The death of Vlada Dzyuba in a Chinese hospital on Friday has shone a light on the murky world of western models in China, many of whom are from the former Soviet Union and dream of carving out a career in the notoriously cut-throat industry.
The teenager, who despite her young age was allowed to model under Chinese law, began feeling dizzy and started being sick last Tuesday.
She was taken to a Shanghai hospital the next day but died on Friday after her condition quickly deteriorated.
English-language newspaper The Siberian Times alleged that Dzyuba died of meningitis compounded by severe exhaustion following "a gruelling fashion show in Shanghai".
"We feel sorry that we lost an angel," ESEE Model Management in Shanghai said in a statement on Weibo, China's equivalent of Twitter, pointing out that Shanghai Fashion Week ended on October 18 and she fell ill six days later while on another assignment.
ESEE's chief executive Zheng Yi separately told the state Global Times that the model had worked a legal eight hours a day during her two months in China before her death.
"Dzyuba had 16 different jobs during her two-month stay in China, she had regular breaks while working," Zheng told the newspaper on Sunday.
"Most of her work was completed within eight hours. Her workload was moderate compared with other models."
After the Shanghai event Dzyuba travelled to Yiwu, a city south of Shanghai, but a model shoot was cancelled because she began feeling unwell and she returned to Shanghai.
The Global Times quoted a representative for Shanghai Fashion Week as saying it was investigating and cited a medical report saying that she had septicopyemia, a type of blood poisoning.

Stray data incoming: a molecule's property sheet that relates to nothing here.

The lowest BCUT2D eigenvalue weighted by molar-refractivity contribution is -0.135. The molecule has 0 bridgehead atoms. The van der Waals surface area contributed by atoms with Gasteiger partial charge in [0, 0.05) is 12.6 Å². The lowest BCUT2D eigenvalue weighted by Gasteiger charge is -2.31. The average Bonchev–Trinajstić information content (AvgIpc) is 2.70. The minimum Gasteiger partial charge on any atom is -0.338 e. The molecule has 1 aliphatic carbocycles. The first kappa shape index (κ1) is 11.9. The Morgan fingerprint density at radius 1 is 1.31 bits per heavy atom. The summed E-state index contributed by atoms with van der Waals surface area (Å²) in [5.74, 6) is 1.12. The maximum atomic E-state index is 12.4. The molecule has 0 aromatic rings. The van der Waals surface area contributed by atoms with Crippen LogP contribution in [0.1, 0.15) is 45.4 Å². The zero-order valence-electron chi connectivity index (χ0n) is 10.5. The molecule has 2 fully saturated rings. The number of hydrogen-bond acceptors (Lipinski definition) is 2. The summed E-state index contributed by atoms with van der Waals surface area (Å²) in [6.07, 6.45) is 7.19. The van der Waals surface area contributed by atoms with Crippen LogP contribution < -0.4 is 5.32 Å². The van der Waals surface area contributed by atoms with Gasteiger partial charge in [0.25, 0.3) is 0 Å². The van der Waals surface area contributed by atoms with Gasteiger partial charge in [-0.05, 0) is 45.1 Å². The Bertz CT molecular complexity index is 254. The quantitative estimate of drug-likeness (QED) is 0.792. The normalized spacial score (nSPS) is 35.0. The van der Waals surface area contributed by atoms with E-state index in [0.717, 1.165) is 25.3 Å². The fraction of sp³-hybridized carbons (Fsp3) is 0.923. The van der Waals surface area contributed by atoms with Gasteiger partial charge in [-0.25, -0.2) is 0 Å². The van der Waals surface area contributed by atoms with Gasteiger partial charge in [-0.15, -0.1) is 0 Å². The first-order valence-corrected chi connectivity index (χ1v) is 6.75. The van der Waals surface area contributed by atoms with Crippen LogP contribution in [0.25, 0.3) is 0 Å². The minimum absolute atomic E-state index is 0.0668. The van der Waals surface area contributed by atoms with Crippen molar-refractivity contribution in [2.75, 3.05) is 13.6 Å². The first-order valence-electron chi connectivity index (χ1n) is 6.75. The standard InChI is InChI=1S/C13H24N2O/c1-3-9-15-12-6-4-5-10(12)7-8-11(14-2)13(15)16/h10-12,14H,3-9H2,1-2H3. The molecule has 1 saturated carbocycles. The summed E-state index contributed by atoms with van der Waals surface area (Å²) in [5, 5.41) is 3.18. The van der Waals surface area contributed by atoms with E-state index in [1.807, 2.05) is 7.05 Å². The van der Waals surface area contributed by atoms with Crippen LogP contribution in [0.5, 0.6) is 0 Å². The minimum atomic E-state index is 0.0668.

Dzyuba died less than two weeks before her 15th birthday.
Dzyuba's profile was still on ESEE's website on Monday, three days after her death, showing her in a number of poses and in different styles of clothing.
It lists her hair and eyes as brown and puts her at 180 centimetres tall.
In its statement, ESEE said it had signed a contract with Dzyuba and her modelling agency back home in Russia for a three-month contract.
After returning to Shanghai from Yiwu last Wednesday morning, she went home to recover.
But with her health worsening, she was taken to hospital and put in touch by telephone with Russian consular staff, while her family were also informed that she was unwell.
The next day, according to ESEE, consular officials and police arrived at Ruijin Hospital and Dzyuba was placed in intensive care, where she died the next morning.
As well as Shanghai, ESEE has offices in the nearby city of Hangzhou, Beijing, the eastern city of Xiamen and Hong Kong.
The agency was to hold a press conference later on Monday in Shanghai.
There was no immediate reply from Shanghai Fashion Week or Russian officials in China.
(Except for the headline, this story has not been edited by NDTV staff and is published from a syndicated feed.)
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